“When one’s father dies there is so much that has been left unsaid.”
Daphne du Maurier
So I’m supposed to be writing a dissertation on the Gormenghast trilogy and Rebecca, except that it keeps turning into a dissertation on Gormenghast, because the book is so damn hypnotic. In an attempt to reverse this trend, I’m trying to immerse myself in du Maurier. Hence Don’t Look Now, a collection of short stories by that esteemed author.
It’s been ages since I read a short story collection, and I don’t think I’ve actually reviewed one before, not even on Goodreads. So bear with me if I ramble.
There’s a gulf of difference between these stories and the beautiful claustrophobia of Rebecca, but even so the stories bear traces of du Maurier’s skill in creating atmosphere. They’re all stories about travel, about holidays, about being away from home; the inescapability of being far from familiarity, the horror of it, how distance can change you and bleed into your everyday life. It’s interesting what du Maurier does with this, if not always successful. There are only five stories; I think I’ll go through them one by one.
Don’t Look Now. The title story, which apparently formed the base for a film adaptation. A couple holidaying in Venice is haunted by the ghost of their dead daughter. This is possibly the creepiest story of the collection, although the ending felt a little contrived. Venice in the dark is wonderfully atmospheric, though.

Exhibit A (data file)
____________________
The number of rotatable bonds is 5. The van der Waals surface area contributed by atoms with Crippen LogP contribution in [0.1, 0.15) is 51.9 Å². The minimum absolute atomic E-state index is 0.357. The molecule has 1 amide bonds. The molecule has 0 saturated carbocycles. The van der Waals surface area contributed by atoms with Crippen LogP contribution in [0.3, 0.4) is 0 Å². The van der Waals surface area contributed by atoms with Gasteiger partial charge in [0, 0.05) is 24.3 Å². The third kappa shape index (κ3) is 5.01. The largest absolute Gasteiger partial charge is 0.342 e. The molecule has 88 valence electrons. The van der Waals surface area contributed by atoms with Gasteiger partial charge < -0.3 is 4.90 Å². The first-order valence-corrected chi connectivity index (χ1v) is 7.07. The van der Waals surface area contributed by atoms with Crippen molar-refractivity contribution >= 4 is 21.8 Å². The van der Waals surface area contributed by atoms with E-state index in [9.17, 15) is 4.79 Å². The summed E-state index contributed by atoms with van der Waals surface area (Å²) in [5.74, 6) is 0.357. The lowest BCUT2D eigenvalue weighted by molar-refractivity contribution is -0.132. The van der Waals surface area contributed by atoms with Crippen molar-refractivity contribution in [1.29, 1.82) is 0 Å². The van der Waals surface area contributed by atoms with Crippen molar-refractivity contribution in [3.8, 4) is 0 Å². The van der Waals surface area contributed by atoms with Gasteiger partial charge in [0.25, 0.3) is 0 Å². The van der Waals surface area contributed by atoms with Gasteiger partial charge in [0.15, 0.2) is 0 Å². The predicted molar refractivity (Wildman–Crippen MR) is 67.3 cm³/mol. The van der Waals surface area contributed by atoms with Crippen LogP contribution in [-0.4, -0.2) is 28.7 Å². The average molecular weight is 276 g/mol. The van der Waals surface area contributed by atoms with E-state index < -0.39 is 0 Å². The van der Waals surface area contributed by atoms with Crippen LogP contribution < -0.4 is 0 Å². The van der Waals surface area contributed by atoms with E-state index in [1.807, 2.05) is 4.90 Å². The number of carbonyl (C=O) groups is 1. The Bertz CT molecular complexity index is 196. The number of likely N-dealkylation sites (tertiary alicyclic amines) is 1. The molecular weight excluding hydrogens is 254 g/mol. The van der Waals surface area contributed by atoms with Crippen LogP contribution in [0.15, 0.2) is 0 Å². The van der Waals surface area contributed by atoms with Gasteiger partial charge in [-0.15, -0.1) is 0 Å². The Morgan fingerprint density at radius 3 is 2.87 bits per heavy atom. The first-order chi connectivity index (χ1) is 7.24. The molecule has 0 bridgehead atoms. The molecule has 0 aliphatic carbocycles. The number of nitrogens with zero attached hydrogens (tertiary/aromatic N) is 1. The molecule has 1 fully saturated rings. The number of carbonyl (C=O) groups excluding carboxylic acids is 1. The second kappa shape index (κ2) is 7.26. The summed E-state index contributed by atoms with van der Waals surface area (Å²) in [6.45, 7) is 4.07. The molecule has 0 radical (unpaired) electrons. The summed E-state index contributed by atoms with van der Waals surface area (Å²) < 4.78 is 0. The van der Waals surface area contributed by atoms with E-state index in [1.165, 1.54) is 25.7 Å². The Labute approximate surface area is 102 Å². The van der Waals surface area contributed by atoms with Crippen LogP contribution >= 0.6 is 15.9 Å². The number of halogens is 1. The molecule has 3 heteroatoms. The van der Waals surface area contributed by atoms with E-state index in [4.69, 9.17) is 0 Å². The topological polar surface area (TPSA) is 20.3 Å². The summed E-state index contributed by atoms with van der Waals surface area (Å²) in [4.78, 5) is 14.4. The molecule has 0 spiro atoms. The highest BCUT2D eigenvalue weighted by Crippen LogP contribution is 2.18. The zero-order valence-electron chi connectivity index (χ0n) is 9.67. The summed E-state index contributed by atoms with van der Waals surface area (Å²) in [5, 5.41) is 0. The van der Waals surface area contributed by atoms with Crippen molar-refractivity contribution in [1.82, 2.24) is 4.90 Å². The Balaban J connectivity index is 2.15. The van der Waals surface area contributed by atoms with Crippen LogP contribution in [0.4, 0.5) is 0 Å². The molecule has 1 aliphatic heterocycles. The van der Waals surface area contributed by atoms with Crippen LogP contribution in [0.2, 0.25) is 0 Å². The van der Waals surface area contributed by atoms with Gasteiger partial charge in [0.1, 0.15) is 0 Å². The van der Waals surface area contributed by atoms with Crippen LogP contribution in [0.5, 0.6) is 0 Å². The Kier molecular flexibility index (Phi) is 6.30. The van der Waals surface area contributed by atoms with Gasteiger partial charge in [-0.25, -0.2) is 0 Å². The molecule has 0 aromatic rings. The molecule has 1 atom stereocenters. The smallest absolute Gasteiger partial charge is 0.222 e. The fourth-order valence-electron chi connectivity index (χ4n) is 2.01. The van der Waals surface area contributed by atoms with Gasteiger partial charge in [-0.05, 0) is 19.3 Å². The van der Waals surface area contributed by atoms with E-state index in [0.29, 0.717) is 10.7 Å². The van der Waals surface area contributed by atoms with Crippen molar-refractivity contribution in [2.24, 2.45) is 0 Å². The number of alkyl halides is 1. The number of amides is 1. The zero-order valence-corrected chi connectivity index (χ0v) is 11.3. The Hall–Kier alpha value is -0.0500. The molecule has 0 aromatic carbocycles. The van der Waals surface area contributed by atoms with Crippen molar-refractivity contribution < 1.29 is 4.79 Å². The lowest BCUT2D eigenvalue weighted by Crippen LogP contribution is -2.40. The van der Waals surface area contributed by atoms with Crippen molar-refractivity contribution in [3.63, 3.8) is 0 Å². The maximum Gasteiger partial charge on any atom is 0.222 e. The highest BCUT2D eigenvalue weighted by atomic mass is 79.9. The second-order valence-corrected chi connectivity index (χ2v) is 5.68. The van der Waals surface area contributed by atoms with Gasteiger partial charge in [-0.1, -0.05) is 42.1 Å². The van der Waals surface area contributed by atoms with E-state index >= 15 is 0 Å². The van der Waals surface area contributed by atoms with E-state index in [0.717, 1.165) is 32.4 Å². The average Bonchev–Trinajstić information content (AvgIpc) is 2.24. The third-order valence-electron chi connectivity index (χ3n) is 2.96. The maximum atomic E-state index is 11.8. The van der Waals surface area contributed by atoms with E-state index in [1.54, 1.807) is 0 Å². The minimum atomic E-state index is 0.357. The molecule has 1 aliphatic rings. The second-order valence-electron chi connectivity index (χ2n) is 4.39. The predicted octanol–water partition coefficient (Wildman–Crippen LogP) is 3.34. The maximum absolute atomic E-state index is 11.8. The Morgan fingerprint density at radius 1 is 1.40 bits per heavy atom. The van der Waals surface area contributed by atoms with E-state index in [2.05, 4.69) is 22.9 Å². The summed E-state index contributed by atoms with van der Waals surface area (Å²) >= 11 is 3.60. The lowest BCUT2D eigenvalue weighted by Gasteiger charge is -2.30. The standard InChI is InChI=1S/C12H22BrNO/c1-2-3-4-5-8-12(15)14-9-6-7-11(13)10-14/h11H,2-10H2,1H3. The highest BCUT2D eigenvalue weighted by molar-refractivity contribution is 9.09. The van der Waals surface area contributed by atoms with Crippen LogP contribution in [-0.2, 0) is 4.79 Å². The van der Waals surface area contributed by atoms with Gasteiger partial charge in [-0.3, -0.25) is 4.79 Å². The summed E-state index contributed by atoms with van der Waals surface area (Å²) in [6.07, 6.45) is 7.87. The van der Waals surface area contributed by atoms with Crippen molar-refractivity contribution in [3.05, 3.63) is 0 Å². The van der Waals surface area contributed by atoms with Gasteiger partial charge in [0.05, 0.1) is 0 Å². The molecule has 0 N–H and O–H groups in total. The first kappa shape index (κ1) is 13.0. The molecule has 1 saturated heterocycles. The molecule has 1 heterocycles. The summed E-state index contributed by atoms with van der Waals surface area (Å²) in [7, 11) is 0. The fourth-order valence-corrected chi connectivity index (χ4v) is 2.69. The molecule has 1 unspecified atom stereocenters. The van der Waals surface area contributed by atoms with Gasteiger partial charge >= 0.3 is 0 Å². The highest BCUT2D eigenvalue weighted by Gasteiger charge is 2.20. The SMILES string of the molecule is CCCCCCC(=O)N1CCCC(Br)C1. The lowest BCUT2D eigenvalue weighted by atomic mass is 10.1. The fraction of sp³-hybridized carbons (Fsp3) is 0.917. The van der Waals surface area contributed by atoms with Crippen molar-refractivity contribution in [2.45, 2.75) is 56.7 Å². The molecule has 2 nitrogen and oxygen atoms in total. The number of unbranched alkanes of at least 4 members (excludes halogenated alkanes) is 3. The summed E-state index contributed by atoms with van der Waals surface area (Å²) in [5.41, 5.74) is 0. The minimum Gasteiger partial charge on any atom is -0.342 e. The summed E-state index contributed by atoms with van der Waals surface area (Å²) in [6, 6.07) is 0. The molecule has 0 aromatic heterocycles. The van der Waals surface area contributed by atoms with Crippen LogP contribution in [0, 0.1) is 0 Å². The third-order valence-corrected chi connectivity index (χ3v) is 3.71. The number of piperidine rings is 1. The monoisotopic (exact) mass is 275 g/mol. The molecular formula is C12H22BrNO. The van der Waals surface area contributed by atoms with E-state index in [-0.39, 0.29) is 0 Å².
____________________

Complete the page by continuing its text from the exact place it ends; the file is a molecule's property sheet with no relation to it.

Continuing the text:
Not After Midnight. Another effective horror tale about a teacher visiting Crete who becomes entangled with an unpleasant drunkard American. Du Maurier is ambiguous about what’s actually going on here, which is interesting if a little irritating. But, again, it’s amazing how creepy she can make a bright holiday destination like Greece.
A Border-Line Case. I found this one a bit random, and the twist is creepy but for the wrong reasons.
The Way of the Cross. By far my favourite here, it’s a story about a group of pilgrims to modern Jerusalem. It’s not creepy at all, not Gothic in the manner I’d expect from du Maurier, but there’s something really lovely and clever about how the city changes all of the characters in ways they weren’t quite expecting. It’s a story about people, and how circumstances can redeem even the most lost of us. I loved it.
The Breakthrough. This is more SF than anything else – a story of dodgy scientific experimentation on a remote moor, it’s easily inferior to any of the stories apart from perhaps “A Border-Line Case”.
A solid collection, then, and I wouldn’t be averse to reading more of du Maurier’s short stories. None of them really come close to Rebecca, though, unfortunately.